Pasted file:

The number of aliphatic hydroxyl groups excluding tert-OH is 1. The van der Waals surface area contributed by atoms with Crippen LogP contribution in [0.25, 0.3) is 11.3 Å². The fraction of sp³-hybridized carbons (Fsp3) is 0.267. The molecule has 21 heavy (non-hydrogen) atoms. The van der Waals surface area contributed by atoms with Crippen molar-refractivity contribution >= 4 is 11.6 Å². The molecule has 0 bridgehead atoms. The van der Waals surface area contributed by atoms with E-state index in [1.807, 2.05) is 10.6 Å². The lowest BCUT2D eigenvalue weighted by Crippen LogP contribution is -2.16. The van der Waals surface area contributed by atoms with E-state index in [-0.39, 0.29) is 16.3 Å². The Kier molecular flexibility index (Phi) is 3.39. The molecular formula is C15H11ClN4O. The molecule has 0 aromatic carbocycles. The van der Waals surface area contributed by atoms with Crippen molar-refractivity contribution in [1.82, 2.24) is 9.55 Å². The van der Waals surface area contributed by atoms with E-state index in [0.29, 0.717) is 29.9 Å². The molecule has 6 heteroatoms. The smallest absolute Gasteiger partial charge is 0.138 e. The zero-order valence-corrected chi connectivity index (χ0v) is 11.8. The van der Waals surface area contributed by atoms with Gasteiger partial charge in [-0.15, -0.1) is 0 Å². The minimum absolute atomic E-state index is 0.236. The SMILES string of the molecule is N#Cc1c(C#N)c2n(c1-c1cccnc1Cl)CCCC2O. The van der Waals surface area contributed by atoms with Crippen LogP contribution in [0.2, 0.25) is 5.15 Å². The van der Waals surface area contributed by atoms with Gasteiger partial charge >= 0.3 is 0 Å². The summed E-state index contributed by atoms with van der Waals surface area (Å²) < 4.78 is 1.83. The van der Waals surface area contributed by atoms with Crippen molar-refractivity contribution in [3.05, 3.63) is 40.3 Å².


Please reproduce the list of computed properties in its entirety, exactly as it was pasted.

The number of aliphatic hydroxyl groups excluding tert-OH is 1. The van der Waals surface area contributed by atoms with Crippen LogP contribution in [0.25, 0.3) is 11.3 Å². The fraction of sp³-hybridized carbons (Fsp3) is 0.267. The molecule has 21 heavy (non-hydrogen) atoms. The van der Waals surface area contributed by atoms with Crippen molar-refractivity contribution >= 4 is 11.6 Å². The molecule has 0 bridgehead atoms. The van der Waals surface area contributed by atoms with E-state index in [1.807, 2.05) is 10.6 Å². The lowest BCUT2D eigenvalue weighted by Crippen LogP contribution is -2.16. The van der Waals surface area contributed by atoms with E-state index in [-0.39, 0.29) is 16.3 Å². The Kier molecular flexibility index (Phi) is 3.39. The molecular formula is C15H11ClN4O. The molecule has 0 aromatic carbocycles. The van der Waals surface area contributed by atoms with Crippen molar-refractivity contribution in [1.82, 2.24) is 9.55 Å². The van der Waals surface area contributed by atoms with E-state index in [0.29, 0.717) is 29.9 Å². The molecule has 6 heteroatoms. The smallest absolute Gasteiger partial charge is 0.138 e. The zero-order valence-corrected chi connectivity index (χ0v) is 11.8. The van der Waals surface area contributed by atoms with Gasteiger partial charge in [-0.15, -0.1) is 0 Å². The minimum absolute atomic E-state index is 0.236. The SMILES string of the molecule is N#Cc1c(C#N)c2n(c1-c1cccnc1Cl)CCCC2O. The van der Waals surface area contributed by atoms with Crippen LogP contribution in [0.2, 0.25) is 5.15 Å². The van der Waals surface area contributed by atoms with Gasteiger partial charge >= 0.3 is 0 Å². The summed E-state index contributed by atoms with van der Waals surface area (Å²) < 4.78 is 1.83. The van der Waals surface area contributed by atoms with Crippen molar-refractivity contribution in [3.05, 3.63) is 40.3 Å².